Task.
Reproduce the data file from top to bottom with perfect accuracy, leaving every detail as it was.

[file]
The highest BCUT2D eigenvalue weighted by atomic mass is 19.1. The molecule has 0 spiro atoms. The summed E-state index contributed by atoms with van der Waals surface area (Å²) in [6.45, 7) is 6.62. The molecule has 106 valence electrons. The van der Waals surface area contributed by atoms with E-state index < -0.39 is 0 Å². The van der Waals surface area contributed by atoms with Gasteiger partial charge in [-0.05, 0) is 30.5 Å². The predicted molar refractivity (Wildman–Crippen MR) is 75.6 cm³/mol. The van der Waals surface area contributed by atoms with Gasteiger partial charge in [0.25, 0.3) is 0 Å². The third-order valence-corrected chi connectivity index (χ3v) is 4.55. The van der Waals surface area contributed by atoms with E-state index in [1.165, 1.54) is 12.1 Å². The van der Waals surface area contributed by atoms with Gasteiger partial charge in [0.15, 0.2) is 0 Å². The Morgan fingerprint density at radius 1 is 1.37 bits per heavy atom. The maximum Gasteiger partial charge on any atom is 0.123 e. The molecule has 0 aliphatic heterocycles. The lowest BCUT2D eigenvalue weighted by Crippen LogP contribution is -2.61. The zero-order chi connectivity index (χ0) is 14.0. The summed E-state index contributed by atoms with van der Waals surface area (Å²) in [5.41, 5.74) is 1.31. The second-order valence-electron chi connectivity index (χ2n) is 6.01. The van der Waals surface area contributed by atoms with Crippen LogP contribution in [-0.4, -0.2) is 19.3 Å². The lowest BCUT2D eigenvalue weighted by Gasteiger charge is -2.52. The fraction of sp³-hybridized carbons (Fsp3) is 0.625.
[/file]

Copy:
The highest BCUT2D eigenvalue weighted by atomic mass is 19.1. The molecule has 0 spiro atoms. The summed E-state index contributed by atoms with van der Waals surface area (Å²) in [6.45, 7) is 6.62. The molecule has 106 valence electrons. The van der Waals surface area contributed by atoms with E-state index < -0.39 is 0 Å². The van der Waals surface area contributed by atoms with Gasteiger partial charge in [-0.05, 0) is 30.5 Å². The predicted molar refractivity (Wildman–Crippen MR) is 75.6 cm³/mol. The van der Waals surface area contributed by atoms with Gasteiger partial charge in [0.25, 0.3) is 0 Å². The third-order valence-corrected chi connectivity index (χ3v) is 4.55. The van der Waals surface area contributed by atoms with E-state index in [1.165, 1.54) is 12.1 Å². The van der Waals surface area contributed by atoms with Gasteiger partial charge in [0.15, 0.2) is 0 Å². The Morgan fingerprint density at radius 1 is 1.37 bits per heavy atom. The maximum Gasteiger partial charge on any atom is 0.123 e. The molecule has 0 aliphatic heterocycles. The lowest BCUT2D eigenvalue weighted by Crippen LogP contribution is -2.61. The zero-order chi connectivity index (χ0) is 14.0. The summed E-state index contributed by atoms with van der Waals surface area (Å²) in [5.41, 5.74) is 1.31. The second-order valence-electron chi connectivity index (χ2n) is 6.01. The van der Waals surface area contributed by atoms with Crippen LogP contribution in [-0.4, -0.2) is 19.3 Å². The lowest BCUT2D eigenvalue weighted by Gasteiger charge is -2.52. The fraction of sp³-hybridized carbons (Fsp3) is 0.625.